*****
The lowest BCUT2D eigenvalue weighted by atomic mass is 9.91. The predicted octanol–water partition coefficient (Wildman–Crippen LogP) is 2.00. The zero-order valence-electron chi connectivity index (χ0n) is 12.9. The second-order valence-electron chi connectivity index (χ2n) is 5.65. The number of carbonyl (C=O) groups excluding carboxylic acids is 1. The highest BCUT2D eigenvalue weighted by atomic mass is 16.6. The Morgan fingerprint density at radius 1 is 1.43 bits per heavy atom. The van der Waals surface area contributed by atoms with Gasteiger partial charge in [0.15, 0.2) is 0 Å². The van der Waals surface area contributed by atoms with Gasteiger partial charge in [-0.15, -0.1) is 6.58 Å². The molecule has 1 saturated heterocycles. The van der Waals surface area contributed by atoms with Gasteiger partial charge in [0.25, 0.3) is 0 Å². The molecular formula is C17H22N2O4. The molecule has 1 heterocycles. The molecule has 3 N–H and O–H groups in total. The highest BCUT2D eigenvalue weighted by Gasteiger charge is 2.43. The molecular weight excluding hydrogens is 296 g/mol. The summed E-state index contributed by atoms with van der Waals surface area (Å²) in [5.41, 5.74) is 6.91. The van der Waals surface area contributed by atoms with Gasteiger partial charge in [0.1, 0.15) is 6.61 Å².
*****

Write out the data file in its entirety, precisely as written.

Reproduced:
The lowest BCUT2D eigenvalue weighted by atomic mass is 9.91. The predicted octanol–water partition coefficient (Wildman–Crippen LogP) is 2.00. The zero-order valence-electron chi connectivity index (χ0n) is 12.9. The second-order valence-electron chi connectivity index (χ2n) is 5.65. The number of carbonyl (C=O) groups excluding carboxylic acids is 1. The highest BCUT2D eigenvalue weighted by atomic mass is 16.6. The Morgan fingerprint density at radius 1 is 1.43 bits per heavy atom. The van der Waals surface area contributed by atoms with Gasteiger partial charge in [0.15, 0.2) is 0 Å². The van der Waals surface area contributed by atoms with Gasteiger partial charge in [-0.15, -0.1) is 6.58 Å². The molecule has 1 saturated heterocycles. The van der Waals surface area contributed by atoms with Gasteiger partial charge in [0.25, 0.3) is 0 Å². The molecular formula is C17H22N2O4. The molecule has 1 heterocycles. The molecule has 3 N–H and O–H groups in total. The highest BCUT2D eigenvalue weighted by Gasteiger charge is 2.43. The molecular weight excluding hydrogens is 296 g/mol. The summed E-state index contributed by atoms with van der Waals surface area (Å²) in [5.41, 5.74) is 6.91. The van der Waals surface area contributed by atoms with Gasteiger partial charge in [0.1, 0.15) is 6.61 Å².